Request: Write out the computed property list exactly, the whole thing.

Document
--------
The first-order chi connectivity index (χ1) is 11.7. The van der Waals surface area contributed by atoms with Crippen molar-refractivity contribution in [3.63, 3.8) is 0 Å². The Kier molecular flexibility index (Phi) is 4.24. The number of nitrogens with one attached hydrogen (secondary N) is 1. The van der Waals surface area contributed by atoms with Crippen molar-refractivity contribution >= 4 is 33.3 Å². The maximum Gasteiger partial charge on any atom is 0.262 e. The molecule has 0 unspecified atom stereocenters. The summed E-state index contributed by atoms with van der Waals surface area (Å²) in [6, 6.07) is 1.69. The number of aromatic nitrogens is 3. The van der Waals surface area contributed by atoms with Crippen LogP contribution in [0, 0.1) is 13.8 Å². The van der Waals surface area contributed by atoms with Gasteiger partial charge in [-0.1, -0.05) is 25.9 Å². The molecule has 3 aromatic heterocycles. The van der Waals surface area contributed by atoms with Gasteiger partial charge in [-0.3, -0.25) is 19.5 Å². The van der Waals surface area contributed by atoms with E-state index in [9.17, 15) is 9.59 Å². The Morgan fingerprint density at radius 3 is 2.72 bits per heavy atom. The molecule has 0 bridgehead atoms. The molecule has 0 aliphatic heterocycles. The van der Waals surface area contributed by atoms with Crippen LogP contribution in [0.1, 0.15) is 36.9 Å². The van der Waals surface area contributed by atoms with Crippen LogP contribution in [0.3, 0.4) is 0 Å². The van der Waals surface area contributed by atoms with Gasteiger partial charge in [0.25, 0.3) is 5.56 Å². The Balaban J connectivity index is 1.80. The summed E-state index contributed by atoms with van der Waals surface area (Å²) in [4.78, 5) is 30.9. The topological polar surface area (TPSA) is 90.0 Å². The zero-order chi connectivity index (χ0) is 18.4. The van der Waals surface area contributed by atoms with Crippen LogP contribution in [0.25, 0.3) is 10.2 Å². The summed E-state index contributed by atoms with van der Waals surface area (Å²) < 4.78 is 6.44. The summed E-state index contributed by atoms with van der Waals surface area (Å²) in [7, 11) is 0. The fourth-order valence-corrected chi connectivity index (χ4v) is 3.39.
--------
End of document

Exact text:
The first-order chi connectivity index (χ1) is 11.7. The van der Waals surface area contributed by atoms with Crippen molar-refractivity contribution in [3.63, 3.8) is 0 Å². The Kier molecular flexibility index (Phi) is 4.24. The number of nitrogens with one attached hydrogen (secondary N) is 1. The van der Waals surface area contributed by atoms with Crippen molar-refractivity contribution >= 4 is 33.3 Å². The maximum Gasteiger partial charge on any atom is 0.262 e. The molecule has 0 unspecified atom stereocenters. The summed E-state index contributed by atoms with van der Waals surface area (Å²) in [6, 6.07) is 1.69. The number of aromatic nitrogens is 3. The van der Waals surface area contributed by atoms with Crippen LogP contribution in [0, 0.1) is 13.8 Å². The van der Waals surface area contributed by atoms with Gasteiger partial charge in [-0.1, -0.05) is 25.9 Å². The molecule has 3 aromatic heterocycles. The van der Waals surface area contributed by atoms with Gasteiger partial charge in [-0.3, -0.25) is 19.5 Å². The van der Waals surface area contributed by atoms with E-state index in [9.17, 15) is 9.59 Å². The Morgan fingerprint density at radius 3 is 2.72 bits per heavy atom. The molecule has 0 bridgehead atoms. The molecule has 0 aliphatic heterocycles. The van der Waals surface area contributed by atoms with Crippen LogP contribution in [0.1, 0.15) is 36.9 Å². The van der Waals surface area contributed by atoms with Crippen LogP contribution in [0.3, 0.4) is 0 Å². The van der Waals surface area contributed by atoms with Gasteiger partial charge in [0.25, 0.3) is 5.56 Å². The Balaban J connectivity index is 1.80. The summed E-state index contributed by atoms with van der Waals surface area (Å²) in [4.78, 5) is 30.9. The topological polar surface area (TPSA) is 90.0 Å². The zero-order chi connectivity index (χ0) is 18.4. The van der Waals surface area contributed by atoms with Crippen LogP contribution in [0.25, 0.3) is 10.2 Å². The summed E-state index contributed by atoms with van der Waals surface area (Å²) < 4.78 is 6.44. The summed E-state index contributed by atoms with van der Waals surface area (Å²) in [7, 11) is 0. The fourth-order valence-corrected chi connectivity index (χ4v) is 3.39.